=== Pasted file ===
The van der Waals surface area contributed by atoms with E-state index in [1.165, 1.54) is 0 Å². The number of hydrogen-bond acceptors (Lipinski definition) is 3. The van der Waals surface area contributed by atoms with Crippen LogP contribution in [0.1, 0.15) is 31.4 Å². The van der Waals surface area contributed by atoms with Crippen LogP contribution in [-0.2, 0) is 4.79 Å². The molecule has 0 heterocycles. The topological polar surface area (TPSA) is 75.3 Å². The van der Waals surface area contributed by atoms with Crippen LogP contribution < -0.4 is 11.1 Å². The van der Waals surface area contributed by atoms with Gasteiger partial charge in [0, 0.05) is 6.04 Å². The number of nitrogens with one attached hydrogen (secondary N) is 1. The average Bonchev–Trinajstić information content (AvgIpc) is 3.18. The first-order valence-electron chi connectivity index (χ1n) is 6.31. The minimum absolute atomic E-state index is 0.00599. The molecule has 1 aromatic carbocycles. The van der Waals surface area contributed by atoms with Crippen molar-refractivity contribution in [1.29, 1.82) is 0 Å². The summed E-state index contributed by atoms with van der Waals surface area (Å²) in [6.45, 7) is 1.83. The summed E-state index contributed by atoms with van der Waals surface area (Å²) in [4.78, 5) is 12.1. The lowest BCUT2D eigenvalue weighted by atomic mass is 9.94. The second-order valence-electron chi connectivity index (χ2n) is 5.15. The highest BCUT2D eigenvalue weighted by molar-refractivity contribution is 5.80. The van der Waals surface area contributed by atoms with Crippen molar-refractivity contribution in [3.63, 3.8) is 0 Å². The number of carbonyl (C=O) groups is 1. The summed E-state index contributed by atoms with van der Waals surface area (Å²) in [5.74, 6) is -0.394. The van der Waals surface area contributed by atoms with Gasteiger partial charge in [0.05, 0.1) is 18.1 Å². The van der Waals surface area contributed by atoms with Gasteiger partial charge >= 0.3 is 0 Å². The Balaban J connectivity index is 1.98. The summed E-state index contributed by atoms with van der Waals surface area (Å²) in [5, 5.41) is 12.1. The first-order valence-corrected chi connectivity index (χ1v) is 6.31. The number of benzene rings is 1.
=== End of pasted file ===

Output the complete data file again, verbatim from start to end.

The van der Waals surface area contributed by atoms with E-state index in [1.165, 1.54) is 0 Å². The number of hydrogen-bond acceptors (Lipinski definition) is 3. The van der Waals surface area contributed by atoms with Crippen LogP contribution in [0.1, 0.15) is 31.4 Å². The van der Waals surface area contributed by atoms with Crippen LogP contribution in [-0.2, 0) is 4.79 Å². The molecule has 0 heterocycles. The topological polar surface area (TPSA) is 75.3 Å². The van der Waals surface area contributed by atoms with Crippen LogP contribution < -0.4 is 11.1 Å². The van der Waals surface area contributed by atoms with Gasteiger partial charge in [0, 0.05) is 6.04 Å². The number of nitrogens with one attached hydrogen (secondary N) is 1. The average Bonchev–Trinajstić information content (AvgIpc) is 3.18. The first-order valence-electron chi connectivity index (χ1n) is 6.31. The minimum absolute atomic E-state index is 0.00599. The molecule has 1 aromatic carbocycles. The van der Waals surface area contributed by atoms with Crippen molar-refractivity contribution in [1.29, 1.82) is 0 Å². The summed E-state index contributed by atoms with van der Waals surface area (Å²) in [6.45, 7) is 1.83. The summed E-state index contributed by atoms with van der Waals surface area (Å²) in [4.78, 5) is 12.1. The lowest BCUT2D eigenvalue weighted by atomic mass is 9.94. The second-order valence-electron chi connectivity index (χ2n) is 5.15. The highest BCUT2D eigenvalue weighted by molar-refractivity contribution is 5.80. The van der Waals surface area contributed by atoms with Crippen molar-refractivity contribution in [3.63, 3.8) is 0 Å². The number of carbonyl (C=O) groups is 1. The summed E-state index contributed by atoms with van der Waals surface area (Å²) in [5.74, 6) is -0.394. The van der Waals surface area contributed by atoms with Gasteiger partial charge in [0.05, 0.1) is 18.1 Å². The van der Waals surface area contributed by atoms with Gasteiger partial charge >= 0.3 is 0 Å². The Balaban J connectivity index is 1.98. The summed E-state index contributed by atoms with van der Waals surface area (Å²) in [5, 5.41) is 12.1. The first-order valence-corrected chi connectivity index (χ1v) is 6.31. The number of benzene rings is 1.